By Lilybeth Colon
A friend was talking about how she hates it when she buys too many vegetables and they go bad because she doesn’t eat them fast enough. As a good Puerto Rican, I couldn’t help telling her about how I always use all my veggies by making “Sofrito” – a mix of veggies and herbs used as a base to many of our dishes. Sofrito can be added to soups, stews, rice, beans, you name it, and it adds tons of flavors! It can be made at the moment or frozen or refrigerated so that you have them every time you want to cook a delicious meal, even when the veggies are off-season.
Not only is sofrito a great way to preserve your veggies, but it helps to prevent wasted food going into landfills. This is important since in 2010 alone, around 35 million tons of food waste was generated in the U.S.! Of that, 97 percent was thrown away into landfills or incinerators! When food decomposes in landfills, it generates methane, a potent greenhouse gas. On top of that, 13% of the U.S.’s greenhouse gas emissions are associated with food. When we waste it, it also wastes all of the resources that went into growing and distributing it. So not only is sofrito flavorful, making it with your soon-to-go bad veggies can help to save the planet!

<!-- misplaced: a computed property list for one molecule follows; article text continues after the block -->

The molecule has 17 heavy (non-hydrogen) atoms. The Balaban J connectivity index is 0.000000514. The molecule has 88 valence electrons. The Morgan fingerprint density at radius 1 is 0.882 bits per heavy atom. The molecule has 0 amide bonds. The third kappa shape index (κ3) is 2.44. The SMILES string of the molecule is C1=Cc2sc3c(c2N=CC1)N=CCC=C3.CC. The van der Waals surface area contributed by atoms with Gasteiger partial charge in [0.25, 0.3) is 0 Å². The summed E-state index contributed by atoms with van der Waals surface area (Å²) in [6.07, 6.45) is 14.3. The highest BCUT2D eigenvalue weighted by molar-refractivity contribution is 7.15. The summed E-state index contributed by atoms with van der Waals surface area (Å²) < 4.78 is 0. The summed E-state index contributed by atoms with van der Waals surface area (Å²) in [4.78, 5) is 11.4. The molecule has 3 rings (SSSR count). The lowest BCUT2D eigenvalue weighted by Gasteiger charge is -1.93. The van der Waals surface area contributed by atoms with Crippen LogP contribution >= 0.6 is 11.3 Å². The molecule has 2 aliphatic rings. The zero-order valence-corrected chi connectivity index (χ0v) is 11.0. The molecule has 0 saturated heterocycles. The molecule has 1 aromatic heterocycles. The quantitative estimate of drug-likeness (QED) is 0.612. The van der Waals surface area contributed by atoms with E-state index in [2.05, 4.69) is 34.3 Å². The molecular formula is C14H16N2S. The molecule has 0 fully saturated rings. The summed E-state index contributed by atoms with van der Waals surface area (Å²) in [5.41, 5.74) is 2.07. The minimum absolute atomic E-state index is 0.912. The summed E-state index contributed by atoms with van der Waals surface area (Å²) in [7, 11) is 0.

- 3 cubanelle or green bell peppers, seeded and chopped
- 1 red bell pepper, seeded and chopped
- 8 ajices dulces peppers, seeded1
- 2 medium onions, cut into large chunks
- 2 medium heads garlic, peeled
- 1 bunch of cilantro
- 12 leaves culantro or recao1
- Salt (optional)
Put them together in your food processor or blender and voila! There’s a base for a delicious salsa, soup or stew! Try freezing it in ice cube trays to make it really easy to use in the future. Another idea is to make a more Italian base with tomatoes, parsley, onions, garlic and oregano.
Remember, making sofrito allows you to save money, preserve your veggies, and have them readily available to make delicious foods. And, it helps reduce food waste! Check out other food waste reduction tips.
About the author: Lilybeth Colón is an environmental engineer in the EPA’s Office of Resource Conservation and Recovery, and is an avid cooker. She loves trying new recipes, but often finds herself being creative in the kitchen making up her own recipes.